We’ve just released the latest version of hTWOo-React, version 2.1. I’m going to be posting various updates highlighting some of the new updates over the next several weeks, so please check back or follow me on LinkedIn for more updates. For more information on hTWOo-React check out our documentation. For an overview of hTWOo please see this previous post or visit our hTWOo page.
hTWOo is a pure html and css implementation of Microsoft Fluent Design. hTWOo-React is a ReactJS wrapper for hTWOo-Core.
Dialogs in SPFx just got EASY
My absolute favorite update to hTWOo-Core 2.1 was the implementation of the dialog using the native dialog element which received more broad browser support in 2022. In previous versions of hTWOo if we wanted to implement a dialog that would sit on top of a SharePoint page we needed to jump through a bunch of hoops and do the dreaded DOM manipulation to get it into the page in a location that could elevate itself correctly in the z-index. There is an entire documentation page dedicated to the code and steps you needed to take in order to successfully implement one. Well, I’m thrilled to say NOT ANY MORE!!! WOOHOOOOOO!!!
The native dialog element has methods for
close and automatically elevates itself above the rest of the elements on the page. This gives us a lot of power to define our dialogs inline to our SPFx extension and know that we can make it the focus of the user experience. To make it even easier, hTWOo-React has built a dialog component that fully implements the fluent ui design and provides the functionality you need to display the various modal types.
Get Started Now
hTWOo-React includes documentation using Storybook which allows you to see the documentation and interact with the controls, so you can go see how the new updated HOODialog element works right now.
Types of Dialogs
The dialog component supports the following configurations:
- Standard - Information
- Standard - Error
- Standard - Success
- Standard - Warning
- Sidebar - Left
- Sidebar - Right
All dialogs components have a visible property that will trigger the show/close method depending on what type you’ve configured plus the ability to define the height or width of the dialog as makes sense again, based on the type of dialog. And as with all hTWOo React components you have control over the dialog element attributes to override the configuration as you desire.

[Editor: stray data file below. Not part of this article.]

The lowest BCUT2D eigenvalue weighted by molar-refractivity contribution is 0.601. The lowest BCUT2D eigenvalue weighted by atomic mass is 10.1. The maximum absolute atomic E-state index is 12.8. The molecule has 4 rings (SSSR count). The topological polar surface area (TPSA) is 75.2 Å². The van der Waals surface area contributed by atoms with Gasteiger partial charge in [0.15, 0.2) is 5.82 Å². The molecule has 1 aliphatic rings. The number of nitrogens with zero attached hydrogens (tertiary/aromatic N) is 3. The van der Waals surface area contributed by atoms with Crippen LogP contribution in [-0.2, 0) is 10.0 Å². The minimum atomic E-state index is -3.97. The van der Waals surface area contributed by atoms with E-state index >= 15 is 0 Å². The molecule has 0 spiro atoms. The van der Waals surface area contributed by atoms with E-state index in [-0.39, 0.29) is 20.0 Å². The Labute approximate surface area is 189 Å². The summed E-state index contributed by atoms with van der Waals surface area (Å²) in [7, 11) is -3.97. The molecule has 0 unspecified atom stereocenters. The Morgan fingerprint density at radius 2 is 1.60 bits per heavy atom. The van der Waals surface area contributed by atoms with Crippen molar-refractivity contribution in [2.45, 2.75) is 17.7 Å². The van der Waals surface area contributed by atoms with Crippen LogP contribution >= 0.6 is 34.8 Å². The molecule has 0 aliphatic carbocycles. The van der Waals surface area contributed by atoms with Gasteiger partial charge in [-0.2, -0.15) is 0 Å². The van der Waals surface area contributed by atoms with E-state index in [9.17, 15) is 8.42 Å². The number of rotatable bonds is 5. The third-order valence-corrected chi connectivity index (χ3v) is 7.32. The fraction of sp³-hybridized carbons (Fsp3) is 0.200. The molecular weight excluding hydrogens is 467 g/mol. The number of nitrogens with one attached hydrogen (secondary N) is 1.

Non-Modal Message and Status Bars
When you want a non-modal dialog to show a message or status you can use one of the standard dialog configurations. The four configurations offer colored visualizations with the ability to design the contents of the message through the children of the component. Basic configuration would include
<HOODialogActions>. The first is a container where you can include the “message” elements of your dialog and the latter is where you can include things like
<HOOButton> elements for actions you want to include in your user interface.
While non-modal dialogs are really useful, modal dialogs feel like the special sauce I’m often reaching for when I want to augment the user experience in Microsoft 365. Essentially the idea is that the user need to perform some type of interaction about a particular thing that’s on the screen. So you want to take over the UI but not navigate away from it which can be jarring. We give you lots of options; sidebars, top and bottom bars, centered, and maybe the most interesting of all, Fullscreen.
Sidebars (and top and bottom bars)
With sidebars there is a property for setting the width. The component implements this value using a CSS variable and so it takes a lot of different unit options. Certainly declarative values like 200px, but also dynamic values like 10rem or maybe the most appropriate a percentage which can be specified as 80% or 80vw (vw meaning view width), which is my personal preference. Same can be said for the bottom or top bars which can specify height, again via declarative or dynamic values.
Basic configuration would include
<HOODialogContent>. The header provides a basic configuration for a title and a “close” action. You can specify the icon to use for the close, the title, and the method for the close action. The second is a container where you can include the “message” elements of your dialog.
Fullscreen is it’s own thing. The configuration is the same as with sidebars above, however, when enabled it takes over the entire viewport. At this point you might want to pause and rhuminate on all the fun things you could do that would be evil, but if you reign yourself in you can also see how this could be an incredibly useful tool for providing a large surface to implement a custom user interface. That said, with great power, comes great responsibility so use it wisely.